This regal coin celebrates the centenary of the House of Windsor, which came into being in July 1917.
- Contains 1.177 oz of Gold.
- Comes in a box and includes a certificate of authenticity.
- Maximum mintage of 884 proofs.
- Obverse: Portrays the fifth definitive portrait of Queen Elizabeth II, designed by Jody Clark.
- Reverse: Features Windsor Castle's Round Tower as the focus of the official Badge of the House of Windsor. The sprigs of oak are a reference to Windsor Forest and they define the base of the mount on which the Castle stands and supports the Royal Crown.
- Guaranteed by The Royal Mint.
Celebrate this historic moment with and add this 2017 Great Britain £5 Proof Gold House of Windsor coin to your cart today!
The House of Windsor came into being in July 1917 by proclamation of George V. At this time the Royal Family gave up the German name of Saxe-Coburg-Gotha which had come to them in 1840, with the marriage of Queen Victoria to Prince Albert. This decision to become known as the house and family of Windsor was largely due to anti-German feeling during the First World War. With this new name, a new royal dynasty was born.
Since then the House of Windsor has produced four monarchs who have reigned over the subjects of Britain and the Commonwealth for 100 years. Both George V and George VI dedicated their lives to the service of their country, as has Her Majesty The Queen, the nation’s longest reigning monarch. Their commitment to duty is clear in a speech made by The Queen on her 21st birthday, while she was visiting South Africa. Though it was five years before she would become our sovereign, she said:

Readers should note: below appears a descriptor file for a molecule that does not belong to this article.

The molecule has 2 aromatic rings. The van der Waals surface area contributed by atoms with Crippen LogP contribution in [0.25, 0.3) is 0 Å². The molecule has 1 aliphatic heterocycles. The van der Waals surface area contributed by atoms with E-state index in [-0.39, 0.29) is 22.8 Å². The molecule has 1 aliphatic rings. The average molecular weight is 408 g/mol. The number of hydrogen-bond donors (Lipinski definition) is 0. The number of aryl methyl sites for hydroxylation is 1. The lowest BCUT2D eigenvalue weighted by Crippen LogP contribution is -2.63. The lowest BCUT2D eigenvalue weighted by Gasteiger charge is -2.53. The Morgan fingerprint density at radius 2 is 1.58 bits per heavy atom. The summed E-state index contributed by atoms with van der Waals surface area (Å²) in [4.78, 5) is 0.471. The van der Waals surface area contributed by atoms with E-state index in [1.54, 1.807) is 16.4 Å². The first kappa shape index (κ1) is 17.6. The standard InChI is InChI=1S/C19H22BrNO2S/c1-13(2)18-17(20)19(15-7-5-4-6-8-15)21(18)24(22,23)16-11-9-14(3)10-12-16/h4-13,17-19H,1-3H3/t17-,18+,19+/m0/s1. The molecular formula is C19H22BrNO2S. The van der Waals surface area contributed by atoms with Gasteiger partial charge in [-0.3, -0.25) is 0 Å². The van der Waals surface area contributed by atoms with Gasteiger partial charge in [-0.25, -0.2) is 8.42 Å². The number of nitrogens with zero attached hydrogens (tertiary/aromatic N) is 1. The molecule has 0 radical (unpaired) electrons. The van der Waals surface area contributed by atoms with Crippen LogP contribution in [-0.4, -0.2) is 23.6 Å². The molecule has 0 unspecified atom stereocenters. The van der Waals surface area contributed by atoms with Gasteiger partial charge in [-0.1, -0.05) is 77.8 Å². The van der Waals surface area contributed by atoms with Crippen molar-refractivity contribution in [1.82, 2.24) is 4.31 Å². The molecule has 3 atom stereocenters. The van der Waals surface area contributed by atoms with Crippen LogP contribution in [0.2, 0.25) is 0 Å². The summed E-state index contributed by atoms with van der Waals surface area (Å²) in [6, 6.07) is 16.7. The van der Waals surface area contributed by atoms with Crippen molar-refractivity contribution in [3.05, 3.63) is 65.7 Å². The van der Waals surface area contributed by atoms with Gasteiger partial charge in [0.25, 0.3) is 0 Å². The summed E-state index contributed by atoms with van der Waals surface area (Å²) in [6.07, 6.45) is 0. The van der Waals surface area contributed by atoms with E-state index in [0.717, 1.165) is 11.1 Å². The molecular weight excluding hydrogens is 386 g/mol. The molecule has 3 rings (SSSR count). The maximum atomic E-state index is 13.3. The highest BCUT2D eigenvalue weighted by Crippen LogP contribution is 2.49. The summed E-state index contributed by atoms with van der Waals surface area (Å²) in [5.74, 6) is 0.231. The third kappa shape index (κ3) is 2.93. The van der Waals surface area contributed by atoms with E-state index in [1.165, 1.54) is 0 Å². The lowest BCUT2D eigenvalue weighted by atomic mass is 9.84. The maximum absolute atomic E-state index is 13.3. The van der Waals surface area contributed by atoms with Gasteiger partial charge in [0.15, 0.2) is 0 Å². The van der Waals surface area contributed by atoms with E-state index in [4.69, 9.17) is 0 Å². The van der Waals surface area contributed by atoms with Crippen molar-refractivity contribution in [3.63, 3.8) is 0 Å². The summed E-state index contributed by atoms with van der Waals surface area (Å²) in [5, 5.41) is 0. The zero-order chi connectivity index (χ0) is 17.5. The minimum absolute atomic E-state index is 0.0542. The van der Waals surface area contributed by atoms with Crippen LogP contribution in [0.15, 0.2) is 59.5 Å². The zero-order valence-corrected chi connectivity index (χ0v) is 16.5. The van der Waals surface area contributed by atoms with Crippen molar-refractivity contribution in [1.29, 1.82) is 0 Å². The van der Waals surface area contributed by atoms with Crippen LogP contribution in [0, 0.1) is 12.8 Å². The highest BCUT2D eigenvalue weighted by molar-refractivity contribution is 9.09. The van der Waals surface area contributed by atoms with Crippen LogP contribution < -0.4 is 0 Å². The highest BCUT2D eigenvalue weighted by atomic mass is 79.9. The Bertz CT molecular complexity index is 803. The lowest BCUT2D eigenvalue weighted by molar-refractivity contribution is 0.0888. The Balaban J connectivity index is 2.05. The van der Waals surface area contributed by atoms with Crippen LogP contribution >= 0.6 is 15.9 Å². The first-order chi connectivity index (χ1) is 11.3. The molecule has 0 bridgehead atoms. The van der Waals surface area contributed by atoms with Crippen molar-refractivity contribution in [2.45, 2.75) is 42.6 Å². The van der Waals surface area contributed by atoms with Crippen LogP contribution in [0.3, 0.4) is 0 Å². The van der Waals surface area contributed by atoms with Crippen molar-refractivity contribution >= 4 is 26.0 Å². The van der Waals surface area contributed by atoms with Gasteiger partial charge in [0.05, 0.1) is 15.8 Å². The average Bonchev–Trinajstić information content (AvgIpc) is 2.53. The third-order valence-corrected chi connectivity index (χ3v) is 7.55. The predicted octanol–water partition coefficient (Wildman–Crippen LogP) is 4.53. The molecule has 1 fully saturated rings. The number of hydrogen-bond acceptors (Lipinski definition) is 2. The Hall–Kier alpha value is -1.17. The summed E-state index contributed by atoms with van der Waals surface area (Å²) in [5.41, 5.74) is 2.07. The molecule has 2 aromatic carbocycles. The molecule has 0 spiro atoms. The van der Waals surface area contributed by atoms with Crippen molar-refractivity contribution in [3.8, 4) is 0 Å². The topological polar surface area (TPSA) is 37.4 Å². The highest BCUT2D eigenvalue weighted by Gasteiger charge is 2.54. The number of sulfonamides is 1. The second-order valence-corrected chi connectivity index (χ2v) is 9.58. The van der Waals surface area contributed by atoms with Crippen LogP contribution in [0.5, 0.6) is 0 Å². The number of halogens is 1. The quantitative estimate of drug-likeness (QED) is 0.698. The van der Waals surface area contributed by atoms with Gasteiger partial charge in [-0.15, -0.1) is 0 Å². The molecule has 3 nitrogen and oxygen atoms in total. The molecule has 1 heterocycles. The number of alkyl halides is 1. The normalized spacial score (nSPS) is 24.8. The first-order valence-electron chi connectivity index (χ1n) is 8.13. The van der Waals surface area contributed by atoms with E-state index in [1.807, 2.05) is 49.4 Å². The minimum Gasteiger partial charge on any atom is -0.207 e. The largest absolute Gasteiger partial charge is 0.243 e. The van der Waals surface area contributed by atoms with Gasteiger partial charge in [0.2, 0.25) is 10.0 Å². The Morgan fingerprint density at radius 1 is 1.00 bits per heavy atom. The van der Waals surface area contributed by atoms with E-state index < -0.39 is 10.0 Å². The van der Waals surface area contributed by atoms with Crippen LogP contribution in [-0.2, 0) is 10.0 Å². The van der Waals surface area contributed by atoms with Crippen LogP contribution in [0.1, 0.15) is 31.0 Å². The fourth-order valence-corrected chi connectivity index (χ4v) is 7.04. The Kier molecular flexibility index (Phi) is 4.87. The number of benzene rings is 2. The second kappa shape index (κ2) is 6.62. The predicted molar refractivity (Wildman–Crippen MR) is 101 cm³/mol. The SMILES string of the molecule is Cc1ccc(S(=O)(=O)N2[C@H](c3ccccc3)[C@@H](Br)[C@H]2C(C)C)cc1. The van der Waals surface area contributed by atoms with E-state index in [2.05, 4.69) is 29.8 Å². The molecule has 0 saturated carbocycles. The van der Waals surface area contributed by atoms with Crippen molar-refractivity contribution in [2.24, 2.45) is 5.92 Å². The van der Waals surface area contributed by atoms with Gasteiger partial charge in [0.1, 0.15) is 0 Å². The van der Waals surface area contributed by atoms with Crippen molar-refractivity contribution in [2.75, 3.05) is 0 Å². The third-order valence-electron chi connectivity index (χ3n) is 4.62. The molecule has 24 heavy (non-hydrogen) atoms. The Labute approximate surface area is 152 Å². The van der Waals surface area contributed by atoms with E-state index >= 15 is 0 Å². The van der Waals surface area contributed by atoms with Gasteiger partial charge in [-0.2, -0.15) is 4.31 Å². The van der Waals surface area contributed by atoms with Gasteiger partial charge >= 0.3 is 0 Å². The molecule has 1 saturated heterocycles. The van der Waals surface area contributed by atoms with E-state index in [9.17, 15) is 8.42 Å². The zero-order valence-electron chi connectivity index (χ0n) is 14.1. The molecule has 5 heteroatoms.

“I declare before you all that my whole life, whether it be long or short, shall be devoted to your service and the service of our great imperial family to which we all belong.”
One of the oldest institutions in the world, the Royal Mint began producing coins for England, and eventually Great Britain, more than 1,100 years ago. The mint also produces and exports coins for other countries, as well as military medals, and other products for the British government. The Royal Mint has been witness to the legendary kings and queens, political upheavals, social and governmental progress, and scientific and technological breakthroughs.
The minting of coins began in England around the end of the second century B.C. Around A.D. 650, coins were made by craftsmen called “moneyers” in London. In 886, during the reign of Alfred the Great, the London Mint was designated to be a single institution, though there were many other mints in operation around this time. In 1279 the London Mint was moved to the Tower of London where it remained for the next 500 years. Famed physicist Sir Isaac Newton was the Warden of the Mint in 1696 and as such was responsible for investigating cases of counterfeiting. Three years later he was made Master of the Mint, until his death in 1727, and was responsible for moving England from the Silver standard to the Gold standard in 1717.
The Royal Mint had outgrown its home in the Tower of London so during the 18th century the rickety wooden shacks the mint occupied were rebuilt to accommodate mechanized and rolling mills and coining presses and provide more space. Soon, however, the mint outgrew this new location and in 1809, the mint moved from the Tower of London to an adjacent site in East Smithfield called Tower Hill. By 1899, the Royal Mint was striking 100 million coins a year.
In 1967 it was announced that mint would move from its location at Tower Hill to Llantrisant, Wales, following Parliament’s decision to decimalize currency and in 1968 the first coins were officially struck by Her Majesty Queen Elizabeth II at the new location in Wales. In 1986, the Royal Mint celebrated 11 centuries of continuous minting. In 2009, the Royal Mint was vested into a government-owned company to provide greater operating and commercial freedom.
One unique aspect of the Royal Mint is a procedure known as the Trial of the Pyx, dates back to 1282 and ensures newly-minted coins meet required government standards. The trials have been held once a each year since their inception and have changed very little over time. These trials are presided over by a judge with a jury of expert assayers and were held at the Palace of Westminster before they were moved to the modern-day site at the Hall of the Worshipful Company of Goldsmiths. The ceremony was so named after the boxwood chest in which coins were placed for presentation to the jury.